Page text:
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Projected health and economic effects of the increase in childhood obesity during the COVID-19 pandemic in England: The potential cost of inaction

  • Iván Ochoa-Moreno,

    Roles Formal analysis, Methodology, Writing – original draft, Writing – review & editing

    Affiliations School of Human Development and Health, University of Southampton, Southampton, United Kingdom, Centre for Health Economics, University of York, Heslington, United Kingdom

  • Ravita Taheem,

    Roles Validation, Writing – review & editing

    Affiliations NIHR Southampton Biomedical Research Centre, University Hospital Southampton NHS Foundation Trust, University of Southampton, Southampton, United Kingdom, Southampton City Council, Civic Centre, Southampton, United Kingdom

  • Kathryn Woods-Townsend,

    Roles Validation, Writing – review & editing

    Affiliations NIHR Southampton Biomedical Research Centre, University Hospital Southampton NHS Foundation Trust, University of Southampton, Southampton, United Kingdom, Southampton Education School, University of Southampton, Southampton, United Kingdom

  • Debbie Chase,

    Roles Writing – review & editing

    Affiliation Southampton City Council, Civic Centre, Southampton, United Kingdom

  • Keith M. Godfrey,

    Roles Conceptualization, Validation, Writing – review & editing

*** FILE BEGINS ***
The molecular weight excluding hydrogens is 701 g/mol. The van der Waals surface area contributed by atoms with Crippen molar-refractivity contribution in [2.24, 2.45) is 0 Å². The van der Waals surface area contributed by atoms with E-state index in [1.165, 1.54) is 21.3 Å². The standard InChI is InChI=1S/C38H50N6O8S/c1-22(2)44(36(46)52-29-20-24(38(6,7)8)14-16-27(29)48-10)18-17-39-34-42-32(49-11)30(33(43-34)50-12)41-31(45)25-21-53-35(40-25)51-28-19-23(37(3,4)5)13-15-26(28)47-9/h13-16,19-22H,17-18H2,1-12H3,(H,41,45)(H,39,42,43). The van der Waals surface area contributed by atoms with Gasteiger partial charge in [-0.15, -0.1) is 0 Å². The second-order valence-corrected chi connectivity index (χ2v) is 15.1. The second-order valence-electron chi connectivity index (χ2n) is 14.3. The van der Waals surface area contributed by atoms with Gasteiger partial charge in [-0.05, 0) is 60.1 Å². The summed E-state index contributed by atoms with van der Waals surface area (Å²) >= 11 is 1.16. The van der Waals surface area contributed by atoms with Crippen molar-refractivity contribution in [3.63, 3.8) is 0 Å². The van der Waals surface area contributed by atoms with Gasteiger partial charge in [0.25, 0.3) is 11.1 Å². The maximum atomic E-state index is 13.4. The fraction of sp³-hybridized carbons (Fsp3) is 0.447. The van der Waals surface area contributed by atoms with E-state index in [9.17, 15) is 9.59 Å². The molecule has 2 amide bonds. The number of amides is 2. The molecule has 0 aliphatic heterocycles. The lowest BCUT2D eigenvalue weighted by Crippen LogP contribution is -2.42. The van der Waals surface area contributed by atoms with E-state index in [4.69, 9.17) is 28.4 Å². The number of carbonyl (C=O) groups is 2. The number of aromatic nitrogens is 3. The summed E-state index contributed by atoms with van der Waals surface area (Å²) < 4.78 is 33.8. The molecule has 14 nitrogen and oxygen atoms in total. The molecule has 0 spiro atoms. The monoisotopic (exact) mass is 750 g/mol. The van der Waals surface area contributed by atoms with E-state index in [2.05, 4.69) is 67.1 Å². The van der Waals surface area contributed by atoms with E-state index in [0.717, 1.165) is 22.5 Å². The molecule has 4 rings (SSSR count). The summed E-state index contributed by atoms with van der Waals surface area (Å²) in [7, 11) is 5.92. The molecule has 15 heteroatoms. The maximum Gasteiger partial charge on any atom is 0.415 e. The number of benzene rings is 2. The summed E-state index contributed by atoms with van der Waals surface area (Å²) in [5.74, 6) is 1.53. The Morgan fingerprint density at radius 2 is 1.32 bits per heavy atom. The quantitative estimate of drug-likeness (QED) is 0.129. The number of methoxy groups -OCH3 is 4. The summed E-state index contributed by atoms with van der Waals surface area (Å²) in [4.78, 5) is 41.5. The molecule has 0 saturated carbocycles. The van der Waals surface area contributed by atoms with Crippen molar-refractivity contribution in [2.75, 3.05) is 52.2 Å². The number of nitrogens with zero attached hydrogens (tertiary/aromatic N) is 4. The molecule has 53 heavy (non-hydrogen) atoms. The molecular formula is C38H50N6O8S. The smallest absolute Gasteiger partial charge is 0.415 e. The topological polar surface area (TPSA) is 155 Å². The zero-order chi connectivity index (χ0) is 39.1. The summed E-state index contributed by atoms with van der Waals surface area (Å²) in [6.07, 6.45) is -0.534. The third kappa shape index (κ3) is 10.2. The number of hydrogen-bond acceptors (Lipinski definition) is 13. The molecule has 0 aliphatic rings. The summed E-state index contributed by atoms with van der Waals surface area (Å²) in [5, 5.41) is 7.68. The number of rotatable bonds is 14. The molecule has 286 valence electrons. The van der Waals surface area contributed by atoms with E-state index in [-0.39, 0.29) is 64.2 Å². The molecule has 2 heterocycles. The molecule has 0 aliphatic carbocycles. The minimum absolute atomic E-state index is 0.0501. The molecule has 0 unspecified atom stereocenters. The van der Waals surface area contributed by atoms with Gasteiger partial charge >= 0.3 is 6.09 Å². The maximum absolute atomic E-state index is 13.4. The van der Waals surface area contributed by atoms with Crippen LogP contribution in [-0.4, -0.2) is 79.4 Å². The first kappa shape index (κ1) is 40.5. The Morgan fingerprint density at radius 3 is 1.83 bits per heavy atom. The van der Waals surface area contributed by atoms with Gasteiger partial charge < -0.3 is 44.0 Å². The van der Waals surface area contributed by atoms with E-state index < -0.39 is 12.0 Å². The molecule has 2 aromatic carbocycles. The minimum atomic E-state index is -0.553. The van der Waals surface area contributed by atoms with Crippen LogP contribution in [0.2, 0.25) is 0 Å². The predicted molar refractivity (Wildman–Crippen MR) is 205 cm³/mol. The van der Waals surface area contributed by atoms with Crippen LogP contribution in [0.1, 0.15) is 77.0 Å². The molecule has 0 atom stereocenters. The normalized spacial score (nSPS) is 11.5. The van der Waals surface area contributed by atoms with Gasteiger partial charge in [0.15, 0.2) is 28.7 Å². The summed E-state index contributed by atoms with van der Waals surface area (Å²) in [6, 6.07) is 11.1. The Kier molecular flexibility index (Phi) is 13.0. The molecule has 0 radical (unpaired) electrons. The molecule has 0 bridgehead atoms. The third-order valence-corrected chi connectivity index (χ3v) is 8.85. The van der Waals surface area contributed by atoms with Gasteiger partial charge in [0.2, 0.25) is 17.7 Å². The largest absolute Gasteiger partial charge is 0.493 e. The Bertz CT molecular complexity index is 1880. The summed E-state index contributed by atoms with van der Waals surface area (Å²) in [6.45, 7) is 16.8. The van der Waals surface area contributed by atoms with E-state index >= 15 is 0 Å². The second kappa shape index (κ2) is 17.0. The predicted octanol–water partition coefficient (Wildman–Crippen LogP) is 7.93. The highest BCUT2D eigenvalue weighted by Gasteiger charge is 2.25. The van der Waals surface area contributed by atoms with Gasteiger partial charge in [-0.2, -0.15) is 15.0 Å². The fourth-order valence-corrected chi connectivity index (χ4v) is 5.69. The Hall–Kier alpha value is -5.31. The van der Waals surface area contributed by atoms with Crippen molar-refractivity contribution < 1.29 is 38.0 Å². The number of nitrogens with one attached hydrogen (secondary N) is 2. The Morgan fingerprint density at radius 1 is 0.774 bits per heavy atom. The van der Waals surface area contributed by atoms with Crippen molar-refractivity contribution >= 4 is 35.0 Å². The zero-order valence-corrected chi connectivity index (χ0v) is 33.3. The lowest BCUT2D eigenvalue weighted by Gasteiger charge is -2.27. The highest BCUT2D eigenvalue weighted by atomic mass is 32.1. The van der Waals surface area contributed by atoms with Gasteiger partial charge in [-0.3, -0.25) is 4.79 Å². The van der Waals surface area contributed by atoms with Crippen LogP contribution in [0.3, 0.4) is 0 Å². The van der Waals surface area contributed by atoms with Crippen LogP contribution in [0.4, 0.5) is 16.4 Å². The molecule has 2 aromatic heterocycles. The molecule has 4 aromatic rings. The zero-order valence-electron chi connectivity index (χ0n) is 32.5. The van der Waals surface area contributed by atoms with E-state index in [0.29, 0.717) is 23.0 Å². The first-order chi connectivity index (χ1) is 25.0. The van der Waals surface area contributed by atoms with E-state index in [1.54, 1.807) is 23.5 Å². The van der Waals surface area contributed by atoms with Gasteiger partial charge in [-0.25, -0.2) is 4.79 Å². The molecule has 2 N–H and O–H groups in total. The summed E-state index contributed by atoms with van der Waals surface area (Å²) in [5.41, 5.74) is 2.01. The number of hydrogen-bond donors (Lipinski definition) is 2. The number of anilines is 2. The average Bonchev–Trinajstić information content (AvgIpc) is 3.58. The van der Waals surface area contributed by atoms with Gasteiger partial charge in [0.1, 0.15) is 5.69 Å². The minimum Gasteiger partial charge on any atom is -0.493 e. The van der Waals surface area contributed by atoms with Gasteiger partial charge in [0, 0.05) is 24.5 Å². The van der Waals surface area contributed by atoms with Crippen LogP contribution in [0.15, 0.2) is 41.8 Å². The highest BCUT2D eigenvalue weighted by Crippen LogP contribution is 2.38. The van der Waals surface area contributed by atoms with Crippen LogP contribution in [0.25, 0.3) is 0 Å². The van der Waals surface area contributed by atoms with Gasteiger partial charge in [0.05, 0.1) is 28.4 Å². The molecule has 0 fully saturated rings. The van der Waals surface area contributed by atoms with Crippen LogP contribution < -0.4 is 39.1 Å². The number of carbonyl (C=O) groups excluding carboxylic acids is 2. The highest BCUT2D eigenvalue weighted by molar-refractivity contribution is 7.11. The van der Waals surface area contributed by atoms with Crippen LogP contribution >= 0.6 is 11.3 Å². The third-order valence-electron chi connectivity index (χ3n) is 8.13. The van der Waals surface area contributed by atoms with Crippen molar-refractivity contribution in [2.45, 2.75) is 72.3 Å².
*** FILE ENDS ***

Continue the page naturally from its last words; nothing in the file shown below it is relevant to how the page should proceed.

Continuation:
Affiliation MRC Lifecourse Epidemiology Centre and NIHR Southampton Biomedical Research Centre, University Hospital Southampton NHS Foundation Trust, University of Southampton, Southampton, United Kingdom

  • Neena Modi,

    Roles Conceptualization, Validation, Writing – review & editing

    Affiliation Section of Neonatal Medicine, School of Public Health, Faculty of Medicine, Imperial College London, London, United Kingdom

  • Mark Hanson

    Roles Conceptualization, Writing – original draft, Writing – review & editing

    Affiliations School of Human Development and Health, University of Southampton, Southampton, United Kingdom, Partnership for Maternal, Newborn and Child Health, WHO, Geneva, Switzerland



The prevalence of overweight and obesity in young children rose sharply during the COVID-19 pandemic. Here we estimate the potential future health and economic effects of these trends in England.


Using publicly available annual Body Mass Index (BMI) data from 2006–2022, we calculated the increase in overweight/obesity prevalence (BMI ≥85th reference percentile) during the COVID-19 pandemic among children aged 4–5 and 10–11, and variation by deprivation and ethnicity. We projected the impact of child BMI trends on adult health measures to estimate added lifelong medical and social costs.


During 2020–2021 there were steep increases in overweight and obesity prevalence in children. By 2022, overweight and obesity prevalence in children aged 4–5 returned to expected levels based on pre-pandemic trends. However, overweight and obesity prevalence in children aged 10–11 persisted and was 4 percentage points (p<0.001) higher than expected, representing almost 56,000 additional children. The increase was twice as high in the most compared with the least deprived areas. The additional lifelong healthcare cost in this cohort will amount to £800 million with a cost to society of £8.7 billion. We did not find an increase in maternal obesity associated with the COVID-19 pandemic, however, prevalence grew faster in the post pandemic period.